By David Rodriguez de la Orden
Freelance character artist David Rodriguez de la Orden takes us through his workflow for creating characters in ZBrush…
Hello everyone! I am David de la Orden and I am currently working as a freelance character artist. This is the workflow for my latest project based on one of Marko Djurdjevic’s concepts. I used ZBrush, Maya, Photoshop, Substance Painter and Mudbox. I hope that you find useful tips and that it may help you somehow. Thanks for your time!
Step 01: Concept overview and gathering references
The first step for any project is to analyze the concept and try to understand how it will work in 3D, what materials the accessories are made of and how the character would use them. When I have a good idea of how I will approach the concept I start collecting references of all the relevant bits; in this case I looked for weapons, leather clothing, and images of female models and bodybuilders.
Step 02: Blocking
I start blocking in the body from a ZSphere in ZBrush using DynaMesh, I continue to build and refine the body and face until I find the right proportions and a silhouette that pleases me, then I start to model the hair, clothing, and accessories. I model most of them with Maya which is especially good for hard surface items like the shovel and the knife.
Step 03: Retopology and UVs
With the body and accessories modeled I move on to the retopology. For items that don’t need edges flow or have any sharp forms, I just use ZRemesher – this is good for achieving a nice polycount in the lowest division without losing the main shape. This can be achieved by tweaking the ZRemesher controls in ZBrush, such as Target Polygons Count for lower number of polygons and Adaptive Size for a better looking topology. For things that require a refined topology and edge flow, such as the body, I use the Quad Draw in Maya.
With good topology sorted I can start to unwrap the UVs, I prefer to use Maya for this. I find it is a good idea to delete faces that will not appear as it makes things a lot easier. After I open every single item, I organize the UV sets; I made four of them.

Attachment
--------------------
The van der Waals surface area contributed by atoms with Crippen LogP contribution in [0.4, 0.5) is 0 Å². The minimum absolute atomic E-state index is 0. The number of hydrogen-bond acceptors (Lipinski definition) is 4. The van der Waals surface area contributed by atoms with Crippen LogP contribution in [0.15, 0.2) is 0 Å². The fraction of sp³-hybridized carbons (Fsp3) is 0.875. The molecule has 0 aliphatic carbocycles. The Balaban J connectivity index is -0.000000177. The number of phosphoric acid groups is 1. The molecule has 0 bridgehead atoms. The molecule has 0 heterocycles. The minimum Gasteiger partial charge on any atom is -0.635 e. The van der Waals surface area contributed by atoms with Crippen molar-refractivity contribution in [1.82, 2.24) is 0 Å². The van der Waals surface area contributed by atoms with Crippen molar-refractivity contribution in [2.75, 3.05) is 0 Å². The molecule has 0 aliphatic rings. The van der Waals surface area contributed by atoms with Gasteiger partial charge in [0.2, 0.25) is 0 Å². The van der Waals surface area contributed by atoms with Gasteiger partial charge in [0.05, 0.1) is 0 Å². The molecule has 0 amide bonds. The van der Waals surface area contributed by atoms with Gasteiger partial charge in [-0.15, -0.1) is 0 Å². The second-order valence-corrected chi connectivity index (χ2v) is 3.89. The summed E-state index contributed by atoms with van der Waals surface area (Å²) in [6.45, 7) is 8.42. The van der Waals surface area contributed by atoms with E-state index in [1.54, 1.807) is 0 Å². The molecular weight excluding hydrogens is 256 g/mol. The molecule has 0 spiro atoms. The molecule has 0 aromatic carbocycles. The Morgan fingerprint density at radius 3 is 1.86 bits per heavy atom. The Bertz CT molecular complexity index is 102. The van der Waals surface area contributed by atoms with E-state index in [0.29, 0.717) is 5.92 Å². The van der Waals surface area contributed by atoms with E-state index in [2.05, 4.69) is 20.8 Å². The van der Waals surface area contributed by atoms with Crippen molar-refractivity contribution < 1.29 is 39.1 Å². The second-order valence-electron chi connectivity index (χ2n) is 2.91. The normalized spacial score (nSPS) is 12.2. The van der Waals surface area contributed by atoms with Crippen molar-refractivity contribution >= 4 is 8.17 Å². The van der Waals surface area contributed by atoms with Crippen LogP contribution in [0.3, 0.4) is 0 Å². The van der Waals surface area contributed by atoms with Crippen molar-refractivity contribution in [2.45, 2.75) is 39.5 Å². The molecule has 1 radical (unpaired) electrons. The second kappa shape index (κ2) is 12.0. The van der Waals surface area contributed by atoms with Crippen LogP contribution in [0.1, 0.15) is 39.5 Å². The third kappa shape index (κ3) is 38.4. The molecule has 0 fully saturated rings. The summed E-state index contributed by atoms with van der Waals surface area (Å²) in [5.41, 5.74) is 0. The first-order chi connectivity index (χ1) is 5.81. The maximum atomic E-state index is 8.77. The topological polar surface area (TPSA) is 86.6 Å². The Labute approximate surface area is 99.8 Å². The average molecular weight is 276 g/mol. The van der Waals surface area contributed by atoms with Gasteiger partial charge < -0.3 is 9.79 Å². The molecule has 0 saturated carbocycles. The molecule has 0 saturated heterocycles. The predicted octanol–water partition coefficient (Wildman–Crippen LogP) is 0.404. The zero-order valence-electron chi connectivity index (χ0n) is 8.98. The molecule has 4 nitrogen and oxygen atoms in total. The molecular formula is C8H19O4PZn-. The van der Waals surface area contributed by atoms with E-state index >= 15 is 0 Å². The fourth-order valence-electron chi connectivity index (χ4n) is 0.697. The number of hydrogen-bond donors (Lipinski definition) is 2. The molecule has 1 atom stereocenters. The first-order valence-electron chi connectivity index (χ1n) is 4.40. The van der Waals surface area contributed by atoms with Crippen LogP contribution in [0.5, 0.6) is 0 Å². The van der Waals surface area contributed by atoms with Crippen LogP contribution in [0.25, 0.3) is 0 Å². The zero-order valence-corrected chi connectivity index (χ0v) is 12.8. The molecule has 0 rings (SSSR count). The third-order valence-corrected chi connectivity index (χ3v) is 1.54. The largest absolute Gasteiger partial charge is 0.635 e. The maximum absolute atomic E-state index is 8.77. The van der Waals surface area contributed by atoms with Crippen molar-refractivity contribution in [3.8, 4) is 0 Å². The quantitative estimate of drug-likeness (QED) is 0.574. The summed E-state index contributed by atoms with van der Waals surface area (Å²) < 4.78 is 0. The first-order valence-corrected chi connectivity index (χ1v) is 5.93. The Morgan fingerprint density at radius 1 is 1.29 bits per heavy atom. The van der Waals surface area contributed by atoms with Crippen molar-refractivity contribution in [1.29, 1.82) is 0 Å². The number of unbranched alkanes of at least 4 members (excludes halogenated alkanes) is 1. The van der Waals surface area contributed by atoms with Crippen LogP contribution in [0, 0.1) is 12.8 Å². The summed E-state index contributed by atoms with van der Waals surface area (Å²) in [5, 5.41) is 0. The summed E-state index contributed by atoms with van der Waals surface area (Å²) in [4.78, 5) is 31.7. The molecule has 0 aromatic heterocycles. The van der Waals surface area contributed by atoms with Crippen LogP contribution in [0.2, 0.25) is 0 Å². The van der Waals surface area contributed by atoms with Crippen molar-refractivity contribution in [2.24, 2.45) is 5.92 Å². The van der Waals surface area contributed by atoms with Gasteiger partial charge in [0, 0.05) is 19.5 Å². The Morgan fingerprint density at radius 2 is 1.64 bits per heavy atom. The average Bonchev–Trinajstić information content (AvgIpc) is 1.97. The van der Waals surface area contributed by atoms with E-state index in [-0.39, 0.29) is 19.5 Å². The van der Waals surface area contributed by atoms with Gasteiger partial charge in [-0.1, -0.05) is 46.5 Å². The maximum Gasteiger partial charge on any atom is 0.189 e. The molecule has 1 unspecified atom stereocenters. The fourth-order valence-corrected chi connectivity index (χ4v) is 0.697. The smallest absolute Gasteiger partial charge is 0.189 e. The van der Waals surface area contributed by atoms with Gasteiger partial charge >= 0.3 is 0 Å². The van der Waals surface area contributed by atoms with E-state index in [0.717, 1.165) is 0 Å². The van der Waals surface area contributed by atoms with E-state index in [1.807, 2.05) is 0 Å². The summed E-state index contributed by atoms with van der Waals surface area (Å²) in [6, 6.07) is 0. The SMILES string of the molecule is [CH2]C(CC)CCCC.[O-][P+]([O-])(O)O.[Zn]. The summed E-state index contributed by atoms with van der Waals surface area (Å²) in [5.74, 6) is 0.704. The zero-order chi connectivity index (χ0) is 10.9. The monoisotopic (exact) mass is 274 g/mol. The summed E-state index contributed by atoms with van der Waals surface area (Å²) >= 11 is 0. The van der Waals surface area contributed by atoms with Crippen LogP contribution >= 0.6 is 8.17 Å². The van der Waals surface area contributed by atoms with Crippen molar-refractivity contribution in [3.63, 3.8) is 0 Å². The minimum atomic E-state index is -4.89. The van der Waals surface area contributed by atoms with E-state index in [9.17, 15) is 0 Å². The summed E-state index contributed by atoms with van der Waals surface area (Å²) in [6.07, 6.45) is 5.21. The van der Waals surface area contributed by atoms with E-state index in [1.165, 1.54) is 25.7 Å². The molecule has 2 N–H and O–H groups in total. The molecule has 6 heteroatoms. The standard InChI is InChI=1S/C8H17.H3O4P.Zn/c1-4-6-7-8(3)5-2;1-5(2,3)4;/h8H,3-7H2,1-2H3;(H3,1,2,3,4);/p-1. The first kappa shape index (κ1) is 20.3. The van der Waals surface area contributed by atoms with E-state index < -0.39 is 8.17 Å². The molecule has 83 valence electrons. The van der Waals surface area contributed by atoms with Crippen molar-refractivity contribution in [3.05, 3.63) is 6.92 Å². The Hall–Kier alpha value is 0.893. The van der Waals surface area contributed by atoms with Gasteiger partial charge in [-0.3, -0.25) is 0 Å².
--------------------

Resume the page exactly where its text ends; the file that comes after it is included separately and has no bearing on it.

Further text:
Step 04: Detailing and baking maps
The UVs make the detailing process very easy. I use Noisemaker from ZBrush with brushes and alphas to emphasize details such as pores and wrinkles on the skin, leather fabric and fabric folds. Another cool trick is to use the layers for each feature you want to add to your detailing. When I’m done with the details, I bake the normal and displacement maps using the Multi Map Exporter. The image below shows my settings for baking.
Step 05: Posing and texturing
I use Transpose Master for posing, it’s a very intuitive tool, but you should be careful not to distort your model while rotating or moving it. I always try to locate the joints of the bones when rotating; this gives a more natural look to the pose and the model.
For me adding texture is the most important step after sculpting. I use Photoshop, Mudbox and Substance Painter for all my texturing needs. For the skin I used the layer system inside Mudbox so I could control the skin tones more easily.
Step 06: Hair and rendering
To create the hair I use nHair in Maya. I made the overall shape of the hair with FiberMesh inside ZBrush and then export the curves to convert them into nHair. I use V-Ray Mtl_Hair as the hair shader.
I use V-Ray for rendering. I use one front light, one back light and an HDRi for global illumination. The background is a bended plane that bounces a little bit of the light. With the rendering complete my take on the concept is finished.